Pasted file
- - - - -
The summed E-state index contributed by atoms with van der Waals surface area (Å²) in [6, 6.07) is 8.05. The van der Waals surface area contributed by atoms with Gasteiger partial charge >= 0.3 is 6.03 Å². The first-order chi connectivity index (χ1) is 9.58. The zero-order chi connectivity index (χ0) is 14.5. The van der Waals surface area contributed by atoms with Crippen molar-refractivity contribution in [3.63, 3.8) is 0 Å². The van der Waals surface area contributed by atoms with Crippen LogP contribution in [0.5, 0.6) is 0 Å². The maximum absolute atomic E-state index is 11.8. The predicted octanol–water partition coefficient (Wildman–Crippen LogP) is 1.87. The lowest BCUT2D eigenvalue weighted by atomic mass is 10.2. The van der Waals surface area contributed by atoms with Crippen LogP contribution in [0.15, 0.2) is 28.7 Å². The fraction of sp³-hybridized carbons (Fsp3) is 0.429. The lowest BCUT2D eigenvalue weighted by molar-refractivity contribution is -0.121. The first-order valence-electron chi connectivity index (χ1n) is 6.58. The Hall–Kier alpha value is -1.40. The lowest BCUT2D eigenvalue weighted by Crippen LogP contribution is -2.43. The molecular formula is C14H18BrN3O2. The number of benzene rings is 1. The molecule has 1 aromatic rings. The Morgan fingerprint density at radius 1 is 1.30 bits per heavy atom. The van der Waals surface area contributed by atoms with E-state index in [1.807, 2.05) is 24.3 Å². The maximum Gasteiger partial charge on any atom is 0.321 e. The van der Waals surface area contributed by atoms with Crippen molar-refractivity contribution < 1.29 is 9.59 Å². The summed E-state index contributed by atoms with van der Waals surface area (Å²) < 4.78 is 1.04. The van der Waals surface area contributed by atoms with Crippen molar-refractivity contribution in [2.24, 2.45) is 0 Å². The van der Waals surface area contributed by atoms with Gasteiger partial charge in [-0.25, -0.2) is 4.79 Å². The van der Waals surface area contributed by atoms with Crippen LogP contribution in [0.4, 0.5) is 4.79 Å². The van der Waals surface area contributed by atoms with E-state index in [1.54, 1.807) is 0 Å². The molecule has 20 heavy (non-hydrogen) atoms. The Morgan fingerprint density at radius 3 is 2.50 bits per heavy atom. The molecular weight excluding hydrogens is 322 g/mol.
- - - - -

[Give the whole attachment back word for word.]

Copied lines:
The summed E-state index contributed by atoms with van der Waals surface area (Å²) in [6, 6.07) is 8.05. The van der Waals surface area contributed by atoms with Gasteiger partial charge >= 0.3 is 6.03 Å². The first-order chi connectivity index (χ1) is 9.58. The zero-order chi connectivity index (χ0) is 14.5. The van der Waals surface area contributed by atoms with Crippen molar-refractivity contribution in [3.63, 3.8) is 0 Å². The van der Waals surface area contributed by atoms with Crippen LogP contribution in [0.5, 0.6) is 0 Å². The maximum absolute atomic E-state index is 11.8. The predicted octanol–water partition coefficient (Wildman–Crippen LogP) is 1.87. The lowest BCUT2D eigenvalue weighted by atomic mass is 10.2. The van der Waals surface area contributed by atoms with Crippen LogP contribution in [0.15, 0.2) is 28.7 Å². The fraction of sp³-hybridized carbons (Fsp3) is 0.429. The lowest BCUT2D eigenvalue weighted by molar-refractivity contribution is -0.121. The first-order valence-electron chi connectivity index (χ1n) is 6.58. The Hall–Kier alpha value is -1.40. The lowest BCUT2D eigenvalue weighted by Crippen LogP contribution is -2.43. The molecular formula is C14H18BrN3O2. The number of benzene rings is 1. The molecule has 1 aromatic rings. The Morgan fingerprint density at radius 1 is 1.30 bits per heavy atom. The van der Waals surface area contributed by atoms with E-state index in [1.807, 2.05) is 24.3 Å². The maximum Gasteiger partial charge on any atom is 0.321 e. The van der Waals surface area contributed by atoms with Crippen molar-refractivity contribution < 1.29 is 9.59 Å². The summed E-state index contributed by atoms with van der Waals surface area (Å²) < 4.78 is 1.04. The van der Waals surface area contributed by atoms with Crippen molar-refractivity contribution in [2.24, 2.45) is 0 Å². The van der Waals surface area contributed by atoms with Gasteiger partial charge in [-0.25, -0.2) is 4.79 Å². The van der Waals surface area contributed by atoms with Crippen LogP contribution in [0.4, 0.5) is 4.79 Å². The van der Waals surface area contributed by atoms with E-state index in [1.54, 1.807) is 0 Å². The molecule has 20 heavy (non-hydrogen) atoms. The Morgan fingerprint density at radius 3 is 2.50 bits per heavy atom. The molecular weight excluding hydrogens is 322 g/mol.